Title:
CAM AND LEVER ASSEMBLY
Kind Code:
A1


Abstract:
A cam and lever system comprising a cam having a side perpendicular to an axis of rotation of the cam and a channel on the side of the cam, the channel having a bottom wherein the channel is at least partially defined by a first wall and a second wall that diverge as the distance from the bottom increases, a lever, having a pin extending into the channel and an axis of rotation that is generally parallel to the axis of rotation of the cam, and having a configuration sufficient to provide point contact with the walls of the channel.



Inventors:
Kleinow, Aaron (Clarkston, MI, US)
Forsyth, Doug (Waterford, MI, US)
Kolton, Dave (Howell, MI, US)
Application Number:
12/521637
Publication Date:
04/08/2010
Filing Date:
01/08/2008
Assignee:
BEHR AMERICA, INC. (Troy, MI, US)
Primary Class:
Other Classes:
74/54
International Classes:
B60H1/34; B60H1/00; B60H1/24; F16H25/16; F16H53/02
View Patent Images:
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Other References:
Gottwald, FR 2757240 A1 English machine translation, 6/19/1998
Primary Examiner:
DECKER, PHILLIP
Attorney, Agent or Firm:
FOLEY & LARDNER LLP (WASHINGTON, DC, US)
Claims:
What is claimed is:

1. A cam and lever system comprising: a cam having a side perpendicular to an axis of rotation of the cam and a channel on the side of the cam, the channel having a bottom wherein the channel is at least partially defined by a first wall and a second wall that diverge as the distance from the bottom increases; a lever, having a pin extending into the channel and an axis of rotation that is generally parallel to the axis of rotation of the cam, and having a configuration sufficient to provide point contact with the walls of the channel.

2. A ventilation door system comprising the cam and lever system of claim 1.

3. The cam and lever system of claim 1, wherein the configuration of the pin is generally conical.

4. The cam and lever system of claim 3, wherein an angle defined by the major axis of the pin and the surface of the pin is between about 0° to about 30°.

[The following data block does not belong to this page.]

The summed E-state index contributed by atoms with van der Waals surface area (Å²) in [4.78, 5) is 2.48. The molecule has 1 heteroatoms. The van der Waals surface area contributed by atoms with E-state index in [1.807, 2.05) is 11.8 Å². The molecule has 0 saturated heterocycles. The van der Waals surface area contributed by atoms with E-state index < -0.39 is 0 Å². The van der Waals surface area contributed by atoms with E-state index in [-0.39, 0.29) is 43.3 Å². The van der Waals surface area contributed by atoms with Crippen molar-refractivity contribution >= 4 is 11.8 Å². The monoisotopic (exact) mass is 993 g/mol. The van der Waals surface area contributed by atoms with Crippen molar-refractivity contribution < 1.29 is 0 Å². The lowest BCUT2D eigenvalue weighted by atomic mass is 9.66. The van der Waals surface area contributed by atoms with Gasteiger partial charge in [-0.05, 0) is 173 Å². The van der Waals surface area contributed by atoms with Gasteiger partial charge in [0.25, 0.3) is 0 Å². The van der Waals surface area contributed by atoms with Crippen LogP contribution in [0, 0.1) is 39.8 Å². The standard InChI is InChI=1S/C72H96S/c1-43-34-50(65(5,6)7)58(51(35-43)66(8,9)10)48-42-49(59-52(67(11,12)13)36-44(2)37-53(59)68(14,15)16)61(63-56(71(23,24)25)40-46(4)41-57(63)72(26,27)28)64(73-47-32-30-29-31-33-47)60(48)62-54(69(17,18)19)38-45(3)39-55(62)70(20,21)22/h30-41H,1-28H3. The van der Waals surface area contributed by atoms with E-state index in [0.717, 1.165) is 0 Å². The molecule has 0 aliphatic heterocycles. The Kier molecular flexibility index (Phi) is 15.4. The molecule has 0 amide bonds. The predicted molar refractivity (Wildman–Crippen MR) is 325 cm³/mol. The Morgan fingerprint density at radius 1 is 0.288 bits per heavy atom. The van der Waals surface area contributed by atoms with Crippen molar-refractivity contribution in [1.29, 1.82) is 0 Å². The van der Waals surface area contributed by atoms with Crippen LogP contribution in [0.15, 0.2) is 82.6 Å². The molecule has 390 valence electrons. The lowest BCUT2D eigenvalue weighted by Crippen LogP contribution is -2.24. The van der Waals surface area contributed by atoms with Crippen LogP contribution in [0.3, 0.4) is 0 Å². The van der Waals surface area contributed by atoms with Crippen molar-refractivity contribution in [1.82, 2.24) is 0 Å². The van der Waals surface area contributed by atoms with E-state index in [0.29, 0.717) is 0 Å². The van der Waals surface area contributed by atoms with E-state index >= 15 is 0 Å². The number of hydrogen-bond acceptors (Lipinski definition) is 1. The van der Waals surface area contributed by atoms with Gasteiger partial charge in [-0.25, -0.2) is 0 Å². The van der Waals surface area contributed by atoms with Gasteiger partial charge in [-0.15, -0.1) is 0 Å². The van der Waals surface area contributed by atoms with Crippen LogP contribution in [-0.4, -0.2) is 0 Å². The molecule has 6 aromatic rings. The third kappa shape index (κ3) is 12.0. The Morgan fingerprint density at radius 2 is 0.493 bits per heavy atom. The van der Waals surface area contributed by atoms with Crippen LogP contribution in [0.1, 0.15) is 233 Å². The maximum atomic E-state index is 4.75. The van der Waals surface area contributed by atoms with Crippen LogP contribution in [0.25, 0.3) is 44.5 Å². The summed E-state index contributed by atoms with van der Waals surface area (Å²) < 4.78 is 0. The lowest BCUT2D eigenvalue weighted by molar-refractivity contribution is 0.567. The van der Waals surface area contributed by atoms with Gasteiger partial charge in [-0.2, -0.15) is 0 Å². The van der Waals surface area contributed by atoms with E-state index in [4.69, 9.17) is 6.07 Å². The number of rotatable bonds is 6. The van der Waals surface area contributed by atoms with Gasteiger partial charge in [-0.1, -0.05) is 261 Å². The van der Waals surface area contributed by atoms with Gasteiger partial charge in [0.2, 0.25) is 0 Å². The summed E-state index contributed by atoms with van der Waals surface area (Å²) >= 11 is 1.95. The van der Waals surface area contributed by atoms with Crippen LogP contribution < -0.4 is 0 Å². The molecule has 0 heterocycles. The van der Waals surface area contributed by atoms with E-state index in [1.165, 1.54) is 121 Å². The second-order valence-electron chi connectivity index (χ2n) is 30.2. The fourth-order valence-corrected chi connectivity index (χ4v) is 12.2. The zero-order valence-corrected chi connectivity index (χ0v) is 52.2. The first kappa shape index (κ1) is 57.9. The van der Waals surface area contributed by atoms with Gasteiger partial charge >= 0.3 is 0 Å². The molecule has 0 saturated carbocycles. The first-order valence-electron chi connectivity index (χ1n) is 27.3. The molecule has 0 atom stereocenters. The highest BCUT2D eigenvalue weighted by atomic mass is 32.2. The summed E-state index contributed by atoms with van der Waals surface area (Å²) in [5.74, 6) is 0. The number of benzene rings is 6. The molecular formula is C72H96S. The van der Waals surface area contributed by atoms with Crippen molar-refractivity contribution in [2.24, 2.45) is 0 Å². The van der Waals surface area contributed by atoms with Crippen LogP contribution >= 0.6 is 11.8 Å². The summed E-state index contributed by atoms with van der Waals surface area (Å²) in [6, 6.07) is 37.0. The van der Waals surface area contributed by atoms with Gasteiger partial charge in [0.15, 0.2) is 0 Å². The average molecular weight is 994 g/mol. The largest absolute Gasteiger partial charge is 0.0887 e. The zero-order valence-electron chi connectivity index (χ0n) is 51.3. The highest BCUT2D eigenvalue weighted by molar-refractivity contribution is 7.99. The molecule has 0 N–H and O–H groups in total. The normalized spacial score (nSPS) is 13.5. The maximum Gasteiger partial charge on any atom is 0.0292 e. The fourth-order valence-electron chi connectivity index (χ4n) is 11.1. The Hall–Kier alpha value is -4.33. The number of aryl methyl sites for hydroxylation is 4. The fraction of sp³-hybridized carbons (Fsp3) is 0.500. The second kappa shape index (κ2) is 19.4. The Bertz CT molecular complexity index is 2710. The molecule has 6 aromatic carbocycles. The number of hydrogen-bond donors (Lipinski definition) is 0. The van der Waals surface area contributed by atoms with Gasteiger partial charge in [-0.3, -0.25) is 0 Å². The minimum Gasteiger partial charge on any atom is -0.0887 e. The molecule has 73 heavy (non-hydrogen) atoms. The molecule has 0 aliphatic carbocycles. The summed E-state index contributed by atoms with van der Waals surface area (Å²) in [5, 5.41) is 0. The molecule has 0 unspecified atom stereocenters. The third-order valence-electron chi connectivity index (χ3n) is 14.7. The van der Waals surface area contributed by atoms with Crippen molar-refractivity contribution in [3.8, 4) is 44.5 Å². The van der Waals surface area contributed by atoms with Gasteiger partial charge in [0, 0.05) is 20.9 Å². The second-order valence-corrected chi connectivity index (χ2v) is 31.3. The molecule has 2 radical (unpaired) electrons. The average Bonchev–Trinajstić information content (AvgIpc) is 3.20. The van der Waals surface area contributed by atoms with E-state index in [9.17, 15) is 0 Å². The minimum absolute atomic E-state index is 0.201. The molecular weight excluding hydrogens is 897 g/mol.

5. The cam and lever system of claim 1, wherein an angle formed by the first wall a line normal to the side of the cam is between about 7.5° to about 37.5.

6. An HVAC system for a vehicle comprising an air passage and at least one air flow control member and a cam and lever system as defined by claim 1.

7. A vehicle comprising the HVAC system of claim 6.

Description:

BACKGROUND

The present application relates generally to the field of cam and lever assemblies. More particular, the application relates to cam and lever assemblies that may be used for the opening and closing of doors and/or vents, for example, in an HVAC system, such as that employed in a vehicle.

Conventional cam and lever assemblies for the opening and closing of doors and vents include a cam having a channel and a lever including a pin. The pin is generally configured to fit within the channel. Rotation of the cam causes a wall of the channel to exert a force on the pin. This in turn causes the lever to rotate about an axis on which a door may be mounted. In some of these assemblies, the channel may have a generally U-shaped crossection defined by two parallel walls. In these assemblies, the pin may have a generally cylindrical shape. When assembled, the curved side of the cylindrical pin will be substantially parallel with the walls of the channel.

However, to allow movement of the pin relative to the channel, the pin must have a diameter smaller than the width of the channel. This results in an assembly where the pin can move relative to the channel even when the cam is not rotated. In particular, the pin may be able to more tangentially in relation to the channel. This tangential movement translates into movement of the lever and any door coupled thereto.

In ventilation applications, the undesired movement or play allows the door to change position, especially when air is forced through the duct in which the door is located. This movement may give rise to undesirable vibration that may lead to noise and/or part failure.